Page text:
Medical science made a wrong turn in the 1920s, according to Dr David Agus. An experiment took a dozen people with significant cuts on their legs, and treated half of them by wrapping bread dipped in water around the leg and half by leaving the leg open to the air. People with the bread on their legs healed twice as fast, and that spawned something called germ theory.
‘Germ theory says that as soon as you know what you’re up against, you know how to fix it. There was mould on the bread which made penicillin which attacked the bacteria. But while looking through the microscope to see what you’ve got is right for diseases like bacterial infection, it is not right for diseases from within the body – like heart disease, Alzheimer’s and cancer. We have kept looking at the diseased cell, but we should be looking at the whole system.’
And that is the approach that Dr Agus takes at the University of Southern California in Los Angeles, where he heads the Norris Westside Cancer Center and the Center for Applied Molecular Medicine. He has worked closely with two non-medics in his researches: Danny Hillis, a pioneer in supercomputers; and Murray Gell-Mann, a Nobel prizewinning physicist. By working with a physicist and a computer expert, he has come to see diseases in bodies as products of a complex system. ‘It has radically changed how we think about health, wellness and disease. Chemotherapy, radiotherapy and drugs can help people live longer, but there are newer, better ways to prevent and treat diseases. If people come to me with cancer, I can sequence its DNA, know what its on- and off-switches are, and identify the right treatment – such as taking the brakes off their immune system to attack the cancer.’
He has treated many distinguished patients, such as the late Steve Jobs whose life he extended after previous treatments had failed. In his laboratory, he develops new treatments and diagnostic techniques, which are spun off to companies he has founded for marketing and production. And he brings his findings to larger audiences by writing books and newspaper articles, and through regular appearances on CBS This Morning.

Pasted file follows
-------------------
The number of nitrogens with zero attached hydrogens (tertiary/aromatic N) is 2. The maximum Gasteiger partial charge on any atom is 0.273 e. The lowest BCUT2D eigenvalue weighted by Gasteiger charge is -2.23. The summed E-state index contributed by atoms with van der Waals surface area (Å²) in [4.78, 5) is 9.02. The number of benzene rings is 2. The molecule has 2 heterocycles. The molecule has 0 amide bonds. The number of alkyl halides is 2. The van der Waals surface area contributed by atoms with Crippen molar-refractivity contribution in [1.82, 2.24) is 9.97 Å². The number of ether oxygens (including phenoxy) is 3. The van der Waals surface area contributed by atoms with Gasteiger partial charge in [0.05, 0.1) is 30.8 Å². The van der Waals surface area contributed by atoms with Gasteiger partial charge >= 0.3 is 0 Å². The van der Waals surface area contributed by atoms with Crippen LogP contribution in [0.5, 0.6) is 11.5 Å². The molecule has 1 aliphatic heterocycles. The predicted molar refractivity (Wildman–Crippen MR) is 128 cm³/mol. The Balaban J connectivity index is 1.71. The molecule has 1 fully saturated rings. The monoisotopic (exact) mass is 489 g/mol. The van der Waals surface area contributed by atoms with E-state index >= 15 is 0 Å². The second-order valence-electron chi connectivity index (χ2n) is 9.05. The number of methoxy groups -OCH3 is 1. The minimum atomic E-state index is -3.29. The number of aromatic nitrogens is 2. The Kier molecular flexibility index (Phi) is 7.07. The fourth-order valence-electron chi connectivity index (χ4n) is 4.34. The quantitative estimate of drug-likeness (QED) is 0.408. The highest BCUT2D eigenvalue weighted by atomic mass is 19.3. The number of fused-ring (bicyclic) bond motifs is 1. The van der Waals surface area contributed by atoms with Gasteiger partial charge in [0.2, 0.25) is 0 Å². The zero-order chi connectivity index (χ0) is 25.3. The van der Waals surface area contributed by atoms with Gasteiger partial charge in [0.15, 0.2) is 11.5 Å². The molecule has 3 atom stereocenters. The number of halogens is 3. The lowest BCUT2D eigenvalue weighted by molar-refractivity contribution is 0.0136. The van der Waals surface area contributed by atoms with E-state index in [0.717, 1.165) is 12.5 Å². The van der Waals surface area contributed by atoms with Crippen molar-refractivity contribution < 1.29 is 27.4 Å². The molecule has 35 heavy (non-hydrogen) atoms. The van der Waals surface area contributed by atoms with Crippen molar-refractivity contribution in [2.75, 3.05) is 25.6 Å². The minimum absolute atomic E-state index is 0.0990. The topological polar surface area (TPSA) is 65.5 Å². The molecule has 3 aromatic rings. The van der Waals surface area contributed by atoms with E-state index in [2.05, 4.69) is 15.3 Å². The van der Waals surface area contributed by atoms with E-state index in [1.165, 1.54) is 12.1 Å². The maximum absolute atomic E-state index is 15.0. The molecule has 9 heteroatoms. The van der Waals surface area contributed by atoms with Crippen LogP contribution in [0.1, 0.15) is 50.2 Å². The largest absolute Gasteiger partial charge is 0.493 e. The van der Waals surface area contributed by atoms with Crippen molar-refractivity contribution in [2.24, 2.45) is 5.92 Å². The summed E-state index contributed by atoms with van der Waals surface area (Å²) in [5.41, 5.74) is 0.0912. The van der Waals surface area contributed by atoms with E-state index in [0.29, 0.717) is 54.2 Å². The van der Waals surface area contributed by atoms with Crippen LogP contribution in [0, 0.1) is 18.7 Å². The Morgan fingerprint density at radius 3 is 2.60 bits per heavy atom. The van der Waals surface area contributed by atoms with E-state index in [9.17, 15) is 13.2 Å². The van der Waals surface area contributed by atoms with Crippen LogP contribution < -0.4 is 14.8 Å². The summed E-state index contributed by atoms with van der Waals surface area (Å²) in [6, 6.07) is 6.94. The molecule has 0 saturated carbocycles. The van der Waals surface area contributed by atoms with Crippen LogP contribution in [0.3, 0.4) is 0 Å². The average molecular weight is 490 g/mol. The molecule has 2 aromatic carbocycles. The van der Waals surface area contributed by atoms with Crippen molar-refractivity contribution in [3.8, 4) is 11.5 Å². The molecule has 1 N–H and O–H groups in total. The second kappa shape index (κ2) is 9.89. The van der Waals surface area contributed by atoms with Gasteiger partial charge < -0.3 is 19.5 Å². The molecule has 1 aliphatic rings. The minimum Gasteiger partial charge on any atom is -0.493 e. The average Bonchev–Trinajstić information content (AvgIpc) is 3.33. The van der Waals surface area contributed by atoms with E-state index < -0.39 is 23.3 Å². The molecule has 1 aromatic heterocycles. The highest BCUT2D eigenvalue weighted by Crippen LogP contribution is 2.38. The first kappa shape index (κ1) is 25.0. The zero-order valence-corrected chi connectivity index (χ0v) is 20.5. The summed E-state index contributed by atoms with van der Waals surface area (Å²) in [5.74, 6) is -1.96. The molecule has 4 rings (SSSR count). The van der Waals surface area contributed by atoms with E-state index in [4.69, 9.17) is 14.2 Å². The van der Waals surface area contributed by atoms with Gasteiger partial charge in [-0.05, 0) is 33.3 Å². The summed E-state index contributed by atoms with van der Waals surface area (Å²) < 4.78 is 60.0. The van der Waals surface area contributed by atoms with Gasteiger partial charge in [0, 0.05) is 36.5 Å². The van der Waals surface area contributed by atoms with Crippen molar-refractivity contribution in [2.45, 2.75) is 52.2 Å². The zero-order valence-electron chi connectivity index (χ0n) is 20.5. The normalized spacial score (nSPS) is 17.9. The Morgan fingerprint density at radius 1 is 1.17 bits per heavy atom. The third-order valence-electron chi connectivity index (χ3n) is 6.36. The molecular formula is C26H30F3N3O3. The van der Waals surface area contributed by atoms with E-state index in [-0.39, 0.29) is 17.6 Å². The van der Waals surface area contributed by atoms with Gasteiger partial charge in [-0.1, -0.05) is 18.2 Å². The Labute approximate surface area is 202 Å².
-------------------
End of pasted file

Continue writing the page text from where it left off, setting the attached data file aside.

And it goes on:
His first book, The End of Illness, became an international bestseller, setting out his views on what it means to be healthy and how to achieve it. He tells readers not to take vitamins and supplements, to avoid juicing and detoxes, and to eat more fish and fresh food. And he urges them to take more control over their lives, giving them the best data available, and telling them how to use it.
‘There’s a pill that can reduce the death rate of cancer by 30 per cent, of heart diseases by 22 per cent and of strokes by 17 per cent. It’s over 2,400 years old, it costs USD3 a year and it’s called the baby aspirin. Yet most people over 40 have never considered taking this remarkable preventive pill.
“We should design offices and schools to maximise walking during the day.”
‘More movement during the day has a dramatic effect on disease and life expectancy. A study of 26,000 London bus drivers and conductors in the 1950s found that although they weighed the same and lived in similar environments, the conductors who walked up and down the doubledecker buses selling tickets had much lower rates of heart disease than the drivers who sat for most of the time. ‘Humans were designed to move, but we have become a nation of bus drivers. The more important you are at work, the closer your car is to your desk. The richer you are, the more bathrooms you have and you don’t have to walk so far to the bathroom. We should design offices and schools to maximise walking during the day. ‘We live longer every year – clearly by doing good things like smoking less and eating healthily. However, it is not just what we eat that matters, but when we eat – people who graze have 81 per cent more diabetes on a weight adjusted basis. We were designed by nature to make a kill and eat a meal in the morning and at night.
‘There’s an amazing European study showing that for every year of delay in retirement, the incidence of Alzheimer’s is reduced by almost 3 per cent. If you don’t use it, you lose it! We need to redesign the working life to keep the brain active – learn a language, take up a hobby, give back and challenge yourself.’
He is dedicated to finding novel approaches for personalised healthcare that can make people healthier. And he sees a big role for individual involvement, through home machines that can measure blood pressure and pulse, and detect irregular heartbeat. There are smartphone devices that can carry out an electrocardiogram, and then search a million EKGs on the Cloud to see if it is normal.
‘At the moment, people go to doctors who take tests and phone through the results later before making a plan. Measuring blood pressure at home can provide much better data on how it rises and falls through the day and identify probable causes such as stress or relaxation. This can help patients learn lessons for themselves, and share the data with their doctor for review and to agree what is needed.
‘Personalised medicine needs to use much more data: the patient’s DNA profile, their proteome [which reveals biomarkers for diseases in body fluids], their family history, and so on. It is time to throw “one-sizefits-all medicine” out of the window.’